The 96 columns in the main prayer hall are clad with marble and inlaid with mother of pearl, one of the few places where you will see this craftsmanship.

The carpet in the main prayer hall is considered to be the world's largest carpet made by Iran's Carpet Company and designed by Iranian artist Ali Khaliqi. This carpet measures 5,627 m2 (60,570 sq ft), and was made by around 1,200-1,300 carpet knotters. The weight of the carpet is 35 tons and is predominantly made from wool (originating from New Zealand and Iran). There are 2,268,000,000 knots within the carpet and it took approximately two years to complete.

The Sheikh Zayed Grand Mosque has seven imported chandeliers from Germany that incorporate millions of Swarovski crystals. The largest chandelier is the second largest known chandelier inside a mosque, the third largest in the world and has a 10 m (33 ft) diameter and a 15 m (49 ft) height.

The 99 names (qualities or attributes) of God (Allah) are featured on the Qibla wall in traditional Kufic calligraphy, designed by the prominent UAE calligrapher, Mohammed Mandi Al Tamimi.

The Mosque's official website waxes lyrical, as well it might:
As a testament to the vision of its founder, Sheikh Zayed Grand Mosque sits majestically at the entrance to Abu Dhabi City Island, distinctly visible from the three main bridges connecting the island to the main land, the Maqta, Mussafah and the Sheikh Zayed Bridge. The strategic geographical location of the Mosque is a symbolic expression of the emotional connection the Mosque has in the hearts of all UAE citizens particularly because the burial place of the late Sheikh Zayed bin Sultan Al Nahyan, first President of the UAE, is located beside the mosque.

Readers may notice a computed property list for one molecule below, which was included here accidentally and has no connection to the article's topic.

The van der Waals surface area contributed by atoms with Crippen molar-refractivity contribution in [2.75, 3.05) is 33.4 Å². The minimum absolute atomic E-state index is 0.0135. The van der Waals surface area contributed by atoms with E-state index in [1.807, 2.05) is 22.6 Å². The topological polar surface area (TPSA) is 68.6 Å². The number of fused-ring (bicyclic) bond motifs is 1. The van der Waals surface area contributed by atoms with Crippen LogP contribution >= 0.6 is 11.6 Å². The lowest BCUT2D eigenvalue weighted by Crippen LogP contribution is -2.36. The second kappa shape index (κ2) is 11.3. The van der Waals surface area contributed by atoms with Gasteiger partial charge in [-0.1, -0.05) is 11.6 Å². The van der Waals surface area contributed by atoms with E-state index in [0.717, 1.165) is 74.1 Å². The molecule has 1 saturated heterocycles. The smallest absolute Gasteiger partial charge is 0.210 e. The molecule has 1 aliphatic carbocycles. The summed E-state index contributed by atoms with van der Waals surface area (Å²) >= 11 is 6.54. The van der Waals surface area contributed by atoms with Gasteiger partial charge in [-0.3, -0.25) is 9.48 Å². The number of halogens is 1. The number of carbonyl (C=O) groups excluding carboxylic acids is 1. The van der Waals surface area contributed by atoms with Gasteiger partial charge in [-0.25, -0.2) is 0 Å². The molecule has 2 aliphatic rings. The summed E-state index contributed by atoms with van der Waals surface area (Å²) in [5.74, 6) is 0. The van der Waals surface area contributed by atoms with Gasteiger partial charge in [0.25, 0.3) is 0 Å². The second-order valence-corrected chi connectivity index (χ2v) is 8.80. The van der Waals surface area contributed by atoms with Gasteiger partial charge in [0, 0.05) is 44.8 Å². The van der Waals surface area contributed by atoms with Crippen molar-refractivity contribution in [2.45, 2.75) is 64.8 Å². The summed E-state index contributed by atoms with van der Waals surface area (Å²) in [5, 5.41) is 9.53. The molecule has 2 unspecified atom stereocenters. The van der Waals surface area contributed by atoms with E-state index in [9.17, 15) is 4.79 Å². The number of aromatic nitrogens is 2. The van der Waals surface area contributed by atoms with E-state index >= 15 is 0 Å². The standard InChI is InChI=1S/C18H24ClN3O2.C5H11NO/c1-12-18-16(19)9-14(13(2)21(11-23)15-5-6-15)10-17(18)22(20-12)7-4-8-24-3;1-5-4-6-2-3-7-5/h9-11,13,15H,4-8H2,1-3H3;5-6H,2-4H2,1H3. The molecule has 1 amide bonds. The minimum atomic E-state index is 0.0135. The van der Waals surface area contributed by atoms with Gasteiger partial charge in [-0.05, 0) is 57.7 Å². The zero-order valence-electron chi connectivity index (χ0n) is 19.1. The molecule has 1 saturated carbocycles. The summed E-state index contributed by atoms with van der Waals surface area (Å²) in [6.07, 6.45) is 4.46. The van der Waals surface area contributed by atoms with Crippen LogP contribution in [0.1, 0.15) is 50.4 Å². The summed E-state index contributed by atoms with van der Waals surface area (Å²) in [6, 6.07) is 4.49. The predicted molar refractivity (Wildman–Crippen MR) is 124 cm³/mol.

The Sheikh Zayed Grand Mosque is well recognised by its pure colour, as it is clad with SIVEC marble from Macedonia.  Every artistic design element was carefully considered and fits into the overall vision of the Mosque.
But one last thing - I expect you might be wondering how a visiting Western woman gets on in a mosque (assuming they're allowed in at all, and as you can see from my pictures, I was.) There are clothing rules: male visitors should avoid wearing shorts and singlets. Female visitors to the mosque are required to wear either a full length abaya (which can be supplied at the reception area) or a head scarf. In addition, tight and revealing clothing is not allowed. Luckily, my guide had a spare abaya for just this very circumstance, and here's me full rigged out (though not wearing it properly - oops! - that bit of neck shouldn't be showing. I spent most of the visit very hot, and constantly tugging at the headscarf to try to cover all hair and skin. I was only giving an admonitory finger-wag by a guard once.